skip to main content

Search for: All records

Creators/Authors contains: "Anandhi, Aavudai"

Note: When clicking on a Digital Object Identifier (DOI) number, you will be taken to an external site maintained by the publisher. Some full text articles may not yet be available without a charge during the embargo (administrative interval).
What is a DOI Number?

Some links on this page may take you to non-federal websites. Their policies may differ from this site.

  1. Fertilizers and pesticides have been widely used in agriculture production, causing polluted soil, water, and atmosphere. This study aims to quantify air emissions from pesticides and fertilizers applied for peanut production in Georgia during selected years (1991, 1999, 2004, 2013, and 2018). Specifically, the oral and dermal potential impacts from pesticide emissions and the global warming potential (GWP) impact from fertilizers to air were investigated. This study followed the ISO 14040 series standards for life cycle assessment (LCA) methodology to assess six active ingredients (AIs) (2,4-DB, Bentazon, Chlorothalonil, Ethalfluralin, Paraquat, and Pendimethalin) and one greenhouse gas (nitrous oxide N2O). Their physical and chemical characteristics and the temporal scales greatly influenced the oral and dermal toxicity impacts. According to the low values obtained for Henry’s law (KH) and vapor pressure (VP), 2,4-dichlorophenoxy butanoic (DB), Pendimethalin, and Chlorothalonil have a higher impact on the continental air scale. The effect factor (EF) from oral exposure was higher in 2,4-DB, Bentazon, and Pendimethalin than dermal exposure, according to the relatively low lethal dose (LD50) for oral exposure, while the EF of Ethalfluralin and Chlorothalonil was the same for oral and dermal exposure according to their similar LD50.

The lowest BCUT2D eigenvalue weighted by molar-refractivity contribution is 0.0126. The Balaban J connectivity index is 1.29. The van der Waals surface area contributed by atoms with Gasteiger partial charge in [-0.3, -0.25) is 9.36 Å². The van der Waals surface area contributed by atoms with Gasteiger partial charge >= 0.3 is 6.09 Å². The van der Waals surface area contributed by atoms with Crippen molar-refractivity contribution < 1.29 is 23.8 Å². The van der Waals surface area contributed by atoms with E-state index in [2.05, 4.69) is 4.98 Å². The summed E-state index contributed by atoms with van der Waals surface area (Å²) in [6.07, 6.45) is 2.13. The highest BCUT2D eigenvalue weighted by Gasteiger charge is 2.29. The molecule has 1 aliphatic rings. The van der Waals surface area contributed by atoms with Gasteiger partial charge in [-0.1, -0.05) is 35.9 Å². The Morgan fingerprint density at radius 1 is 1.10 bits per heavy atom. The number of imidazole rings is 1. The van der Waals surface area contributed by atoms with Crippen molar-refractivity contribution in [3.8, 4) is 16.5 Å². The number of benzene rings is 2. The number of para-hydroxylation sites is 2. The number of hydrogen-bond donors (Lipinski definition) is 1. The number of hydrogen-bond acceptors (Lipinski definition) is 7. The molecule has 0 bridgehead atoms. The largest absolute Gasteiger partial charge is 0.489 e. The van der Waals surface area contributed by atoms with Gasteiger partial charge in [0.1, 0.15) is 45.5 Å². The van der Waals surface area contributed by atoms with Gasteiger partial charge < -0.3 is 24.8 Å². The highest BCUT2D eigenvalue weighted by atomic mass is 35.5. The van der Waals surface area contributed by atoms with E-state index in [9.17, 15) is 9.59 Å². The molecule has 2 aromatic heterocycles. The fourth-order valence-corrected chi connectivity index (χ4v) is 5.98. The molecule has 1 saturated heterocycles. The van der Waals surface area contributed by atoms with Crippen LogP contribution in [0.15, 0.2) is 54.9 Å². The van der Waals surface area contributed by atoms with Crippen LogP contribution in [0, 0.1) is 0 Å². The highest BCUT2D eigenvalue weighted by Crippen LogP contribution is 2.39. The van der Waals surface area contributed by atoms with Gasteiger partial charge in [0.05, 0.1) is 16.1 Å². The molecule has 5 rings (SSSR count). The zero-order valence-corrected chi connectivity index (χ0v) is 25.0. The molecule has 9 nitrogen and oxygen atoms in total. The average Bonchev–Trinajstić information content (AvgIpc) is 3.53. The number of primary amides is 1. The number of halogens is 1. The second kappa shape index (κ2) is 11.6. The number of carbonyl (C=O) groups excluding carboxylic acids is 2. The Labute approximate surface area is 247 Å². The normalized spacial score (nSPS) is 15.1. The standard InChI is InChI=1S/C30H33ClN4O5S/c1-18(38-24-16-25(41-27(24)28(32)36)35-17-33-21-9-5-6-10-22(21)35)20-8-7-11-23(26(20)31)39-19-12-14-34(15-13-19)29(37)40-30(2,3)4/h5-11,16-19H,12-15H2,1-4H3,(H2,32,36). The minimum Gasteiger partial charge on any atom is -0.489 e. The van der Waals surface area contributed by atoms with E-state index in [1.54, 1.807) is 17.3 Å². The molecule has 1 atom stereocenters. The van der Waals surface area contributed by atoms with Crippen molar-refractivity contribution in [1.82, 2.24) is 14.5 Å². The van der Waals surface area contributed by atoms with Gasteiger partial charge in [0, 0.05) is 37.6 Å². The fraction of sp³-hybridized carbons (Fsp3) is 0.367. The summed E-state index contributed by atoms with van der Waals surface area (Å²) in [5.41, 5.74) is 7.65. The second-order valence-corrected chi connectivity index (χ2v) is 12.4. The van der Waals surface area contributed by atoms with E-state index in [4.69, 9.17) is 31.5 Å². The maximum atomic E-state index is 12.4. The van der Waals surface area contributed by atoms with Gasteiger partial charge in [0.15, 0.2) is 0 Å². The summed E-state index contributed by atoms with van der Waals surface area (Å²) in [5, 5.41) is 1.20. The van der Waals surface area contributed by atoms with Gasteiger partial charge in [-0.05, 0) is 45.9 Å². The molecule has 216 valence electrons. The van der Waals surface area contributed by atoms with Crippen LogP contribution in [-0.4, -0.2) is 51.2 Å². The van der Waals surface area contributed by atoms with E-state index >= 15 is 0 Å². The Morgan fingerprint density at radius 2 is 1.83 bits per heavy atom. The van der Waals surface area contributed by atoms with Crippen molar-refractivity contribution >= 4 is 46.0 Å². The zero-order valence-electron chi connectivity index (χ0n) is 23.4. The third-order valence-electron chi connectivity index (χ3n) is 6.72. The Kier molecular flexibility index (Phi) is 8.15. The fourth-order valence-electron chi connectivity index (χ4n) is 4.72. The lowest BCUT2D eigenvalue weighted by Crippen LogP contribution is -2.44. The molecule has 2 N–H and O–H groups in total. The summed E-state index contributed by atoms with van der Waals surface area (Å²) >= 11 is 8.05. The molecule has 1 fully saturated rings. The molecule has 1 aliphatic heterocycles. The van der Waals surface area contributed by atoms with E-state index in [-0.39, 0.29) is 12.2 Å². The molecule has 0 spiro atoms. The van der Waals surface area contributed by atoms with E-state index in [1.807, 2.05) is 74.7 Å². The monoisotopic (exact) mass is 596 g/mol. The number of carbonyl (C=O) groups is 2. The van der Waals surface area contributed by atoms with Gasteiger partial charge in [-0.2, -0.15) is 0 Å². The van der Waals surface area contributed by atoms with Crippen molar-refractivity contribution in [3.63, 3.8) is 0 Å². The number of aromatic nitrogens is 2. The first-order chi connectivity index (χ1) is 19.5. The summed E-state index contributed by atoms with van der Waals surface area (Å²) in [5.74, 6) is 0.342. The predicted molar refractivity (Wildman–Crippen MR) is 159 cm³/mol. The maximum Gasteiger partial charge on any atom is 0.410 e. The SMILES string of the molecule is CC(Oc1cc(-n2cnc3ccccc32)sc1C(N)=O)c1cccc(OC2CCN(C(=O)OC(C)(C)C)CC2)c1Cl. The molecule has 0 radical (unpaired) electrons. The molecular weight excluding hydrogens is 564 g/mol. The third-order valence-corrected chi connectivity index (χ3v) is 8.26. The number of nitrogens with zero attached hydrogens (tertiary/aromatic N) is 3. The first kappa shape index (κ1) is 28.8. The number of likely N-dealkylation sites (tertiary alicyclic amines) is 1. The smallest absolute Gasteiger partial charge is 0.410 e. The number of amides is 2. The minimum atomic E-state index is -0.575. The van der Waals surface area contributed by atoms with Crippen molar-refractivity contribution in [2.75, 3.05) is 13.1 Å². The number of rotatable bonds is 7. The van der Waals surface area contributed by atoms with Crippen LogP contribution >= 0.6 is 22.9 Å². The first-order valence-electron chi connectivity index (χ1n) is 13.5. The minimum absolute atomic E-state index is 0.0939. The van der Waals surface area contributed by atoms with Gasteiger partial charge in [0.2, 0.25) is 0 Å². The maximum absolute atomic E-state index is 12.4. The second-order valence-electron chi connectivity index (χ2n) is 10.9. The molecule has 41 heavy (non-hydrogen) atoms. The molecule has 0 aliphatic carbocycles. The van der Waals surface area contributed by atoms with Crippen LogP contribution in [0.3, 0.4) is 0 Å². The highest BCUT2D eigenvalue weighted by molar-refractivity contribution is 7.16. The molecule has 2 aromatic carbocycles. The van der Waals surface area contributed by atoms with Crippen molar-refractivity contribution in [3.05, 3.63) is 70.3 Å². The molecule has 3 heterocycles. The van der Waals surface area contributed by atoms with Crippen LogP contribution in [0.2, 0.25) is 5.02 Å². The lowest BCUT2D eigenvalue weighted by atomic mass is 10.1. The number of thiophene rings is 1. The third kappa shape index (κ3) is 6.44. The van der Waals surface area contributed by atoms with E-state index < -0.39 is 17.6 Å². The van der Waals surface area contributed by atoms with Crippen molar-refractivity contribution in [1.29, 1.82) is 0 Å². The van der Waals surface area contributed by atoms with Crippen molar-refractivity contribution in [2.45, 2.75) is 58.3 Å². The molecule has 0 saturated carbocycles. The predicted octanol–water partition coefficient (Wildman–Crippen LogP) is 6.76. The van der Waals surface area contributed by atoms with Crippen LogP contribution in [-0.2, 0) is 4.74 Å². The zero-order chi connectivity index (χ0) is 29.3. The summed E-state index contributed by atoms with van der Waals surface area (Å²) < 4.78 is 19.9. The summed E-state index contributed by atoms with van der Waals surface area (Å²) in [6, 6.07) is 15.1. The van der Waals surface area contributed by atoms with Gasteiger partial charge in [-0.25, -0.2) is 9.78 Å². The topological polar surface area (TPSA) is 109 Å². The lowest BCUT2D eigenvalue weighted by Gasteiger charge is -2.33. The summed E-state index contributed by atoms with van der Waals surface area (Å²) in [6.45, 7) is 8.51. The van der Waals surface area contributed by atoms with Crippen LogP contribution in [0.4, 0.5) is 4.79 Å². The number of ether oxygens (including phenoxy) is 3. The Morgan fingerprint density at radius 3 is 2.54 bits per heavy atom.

2. The recent decade has witnessed an increase in irrigated acreage in the southeast United States due to the shift in cropping patterns, climatic conditions, and water availability. Peanut, a major legume crop cultivated in Georgia, Southeast United States, has been a staple food in the American household. Regardless of its significant contribution to the global production of peanuts (fourth largest), studies related to local or regional scale water consumption in peanut production and its significant environmental impacts are scarce. Therefore, the present research contributes to the water footprint of peanut crops in eight counties of Georgia and its potential ecological impacts. The impact categories relative to water consumption (water depletion—green and blue water scarcity) and pesticide use (water degradation—potential freshwater ecotoxicity) using crop-specific characterization factors are estimated for the period 2007 to 2017 at the mid-point level. These impacts are transformed into damages to the area of protection in terms of ecosystem quality at the end-point level. This is the first county-wise quantification of the water footprint and its impact assessment using ISO 14046 framework in the southeast United States. The results suggest inter-county differences in water consumption of crops with higher blue water requirements than green and grey water.more »According to the water footprint analysis of the peanut crop conducted in this study, additional irrigation is recommended in eight Georgia counties. The mid-point level impact assessment owing to water consumption and pesticide application reveals that the potential freshwater ecotoxicity impacts at the planting and growing stages are higher for chemicals with high characterization factors regardless of lower pesticide application rates. Multiple regression analysis indicates blue water, yield, precipitation, maximum surface temperature, and growing degree days are the potential factors influencing freshwater ecotoxicity impacts. Accordingly, a possible impact pathway of freshwater ecotoxicity connecting the inventory flows and the ecosystem quality is defined. This analysis is helpful in the comparative environmental impact assessments for other major crops in Georgia and aids in water resource management decisions. The results from the study could be of great relevance to the southeast United States, as well as other regions with similar climatic zones and land use patterns. The assessment of water use impacts relative to resource availability can assist farmers in determining the timing and layout of crop planting.« less